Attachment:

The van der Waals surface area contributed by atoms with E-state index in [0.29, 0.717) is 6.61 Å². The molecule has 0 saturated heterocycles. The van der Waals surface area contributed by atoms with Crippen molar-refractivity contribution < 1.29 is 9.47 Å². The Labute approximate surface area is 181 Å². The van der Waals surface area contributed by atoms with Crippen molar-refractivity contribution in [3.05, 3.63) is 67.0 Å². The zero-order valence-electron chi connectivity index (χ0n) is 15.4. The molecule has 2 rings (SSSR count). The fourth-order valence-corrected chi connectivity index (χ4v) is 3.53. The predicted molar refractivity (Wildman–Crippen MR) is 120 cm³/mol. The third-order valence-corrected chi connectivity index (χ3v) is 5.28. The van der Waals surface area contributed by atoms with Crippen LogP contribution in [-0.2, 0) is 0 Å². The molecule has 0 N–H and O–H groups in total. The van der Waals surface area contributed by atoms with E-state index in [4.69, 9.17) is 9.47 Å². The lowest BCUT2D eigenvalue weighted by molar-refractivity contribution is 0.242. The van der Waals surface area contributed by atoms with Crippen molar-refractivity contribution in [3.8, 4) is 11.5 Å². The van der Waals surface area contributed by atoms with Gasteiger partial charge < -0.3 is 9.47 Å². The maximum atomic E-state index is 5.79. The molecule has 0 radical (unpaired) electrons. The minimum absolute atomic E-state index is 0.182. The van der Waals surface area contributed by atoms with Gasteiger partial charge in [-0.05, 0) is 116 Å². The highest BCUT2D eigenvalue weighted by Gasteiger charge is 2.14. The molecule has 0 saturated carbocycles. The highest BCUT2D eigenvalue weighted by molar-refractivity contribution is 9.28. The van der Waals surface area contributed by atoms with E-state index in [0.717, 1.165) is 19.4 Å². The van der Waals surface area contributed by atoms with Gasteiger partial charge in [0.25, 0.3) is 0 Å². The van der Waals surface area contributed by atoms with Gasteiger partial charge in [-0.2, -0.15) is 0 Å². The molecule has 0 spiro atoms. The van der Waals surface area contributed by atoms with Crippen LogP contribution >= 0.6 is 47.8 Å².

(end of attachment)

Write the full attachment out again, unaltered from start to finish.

The van der Waals surface area contributed by atoms with E-state index in [0.29, 0.717) is 6.61 Å². The molecule has 0 saturated heterocycles. The van der Waals surface area contributed by atoms with Crippen molar-refractivity contribution < 1.29 is 9.47 Å². The Labute approximate surface area is 181 Å². The van der Waals surface area contributed by atoms with Crippen molar-refractivity contribution in [3.05, 3.63) is 67.0 Å². The zero-order valence-electron chi connectivity index (χ0n) is 15.4. The molecule has 2 rings (SSSR count). The fourth-order valence-corrected chi connectivity index (χ4v) is 3.53. The predicted molar refractivity (Wildman–Crippen MR) is 120 cm³/mol. The third-order valence-corrected chi connectivity index (χ3v) is 5.28. The van der Waals surface area contributed by atoms with Crippen LogP contribution in [-0.2, 0) is 0 Å². The molecule has 0 N–H and O–H groups in total. The van der Waals surface area contributed by atoms with E-state index in [4.69, 9.17) is 9.47 Å². The lowest BCUT2D eigenvalue weighted by molar-refractivity contribution is 0.242. The van der Waals surface area contributed by atoms with Crippen molar-refractivity contribution in [3.8, 4) is 11.5 Å². The van der Waals surface area contributed by atoms with Gasteiger partial charge < -0.3 is 9.47 Å². The maximum atomic E-state index is 5.79. The molecule has 0 radical (unpaired) electrons. The minimum absolute atomic E-state index is 0.182. The van der Waals surface area contributed by atoms with Gasteiger partial charge in [-0.05, 0) is 116 Å². The highest BCUT2D eigenvalue weighted by Gasteiger charge is 2.14. The molecule has 0 saturated carbocycles. The highest BCUT2D eigenvalue weighted by molar-refractivity contribution is 9.28. The van der Waals surface area contributed by atoms with E-state index in [0.717, 1.165) is 19.4 Å². The van der Waals surface area contributed by atoms with Gasteiger partial charge in [0.25, 0.3) is 0 Å². The van der Waals surface area contributed by atoms with Gasteiger partial charge in [-0.2, -0.15) is 0 Å². The molecule has 0 spiro atoms. The van der Waals surface area contributed by atoms with Crippen LogP contribution >= 0.6 is 47.8 Å².